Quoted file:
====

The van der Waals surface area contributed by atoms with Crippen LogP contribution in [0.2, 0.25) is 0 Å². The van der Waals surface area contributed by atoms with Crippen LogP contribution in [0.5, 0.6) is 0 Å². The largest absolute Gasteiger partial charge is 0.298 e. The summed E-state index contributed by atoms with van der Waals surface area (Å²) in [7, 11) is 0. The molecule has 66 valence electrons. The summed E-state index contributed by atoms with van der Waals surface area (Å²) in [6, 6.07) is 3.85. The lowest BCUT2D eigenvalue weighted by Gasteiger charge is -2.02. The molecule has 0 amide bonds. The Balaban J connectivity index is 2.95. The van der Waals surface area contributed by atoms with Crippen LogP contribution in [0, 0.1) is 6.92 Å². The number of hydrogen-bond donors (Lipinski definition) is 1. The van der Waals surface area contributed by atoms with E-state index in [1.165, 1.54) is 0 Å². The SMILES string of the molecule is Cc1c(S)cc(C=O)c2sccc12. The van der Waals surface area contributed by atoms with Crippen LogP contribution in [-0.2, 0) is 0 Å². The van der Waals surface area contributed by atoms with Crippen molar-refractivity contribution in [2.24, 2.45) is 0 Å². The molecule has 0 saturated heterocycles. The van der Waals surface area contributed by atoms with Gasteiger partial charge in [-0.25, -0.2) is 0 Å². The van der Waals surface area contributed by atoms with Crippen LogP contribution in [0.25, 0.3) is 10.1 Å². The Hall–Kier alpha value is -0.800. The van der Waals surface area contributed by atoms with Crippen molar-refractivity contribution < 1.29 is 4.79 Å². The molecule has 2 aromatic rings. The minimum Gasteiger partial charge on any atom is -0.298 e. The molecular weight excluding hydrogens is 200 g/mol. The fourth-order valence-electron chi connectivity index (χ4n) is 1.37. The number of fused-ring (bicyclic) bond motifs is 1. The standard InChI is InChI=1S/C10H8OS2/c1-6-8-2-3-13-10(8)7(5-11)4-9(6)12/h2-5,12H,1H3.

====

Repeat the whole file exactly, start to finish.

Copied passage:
The van der Waals surface area contributed by atoms with Crippen LogP contribution in [0.2, 0.25) is 0 Å². The van der Waals surface area contributed by atoms with Crippen LogP contribution in [0.5, 0.6) is 0 Å². The largest absolute Gasteiger partial charge is 0.298 e. The summed E-state index contributed by atoms with van der Waals surface area (Å²) in [7, 11) is 0. The molecule has 66 valence electrons. The summed E-state index contributed by atoms with van der Waals surface area (Å²) in [6, 6.07) is 3.85. The lowest BCUT2D eigenvalue weighted by Gasteiger charge is -2.02. The molecule has 0 amide bonds. The Balaban J connectivity index is 2.95. The van der Waals surface area contributed by atoms with Crippen LogP contribution in [0, 0.1) is 6.92 Å². The number of hydrogen-bond donors (Lipinski definition) is 1. The van der Waals surface area contributed by atoms with E-state index in [1.165, 1.54) is 0 Å². The SMILES string of the molecule is Cc1c(S)cc(C=O)c2sccc12. The van der Waals surface area contributed by atoms with Crippen LogP contribution in [-0.2, 0) is 0 Å². The van der Waals surface area contributed by atoms with Crippen molar-refractivity contribution in [2.24, 2.45) is 0 Å². The molecule has 0 saturated heterocycles. The van der Waals surface area contributed by atoms with Gasteiger partial charge in [-0.25, -0.2) is 0 Å². The van der Waals surface area contributed by atoms with Crippen LogP contribution in [0.25, 0.3) is 10.1 Å². The Hall–Kier alpha value is -0.800. The van der Waals surface area contributed by atoms with Crippen molar-refractivity contribution < 1.29 is 4.79 Å². The molecule has 2 aromatic rings. The minimum Gasteiger partial charge on any atom is -0.298 e. The molecular weight excluding hydrogens is 200 g/mol. The fourth-order valence-electron chi connectivity index (χ4n) is 1.37. The number of fused-ring (bicyclic) bond motifs is 1. The standard InChI is InChI=1S/C10H8OS2/c1-6-8-2-3-13-10(8)7(5-11)4-9(6)12/h2-5,12H,1H3.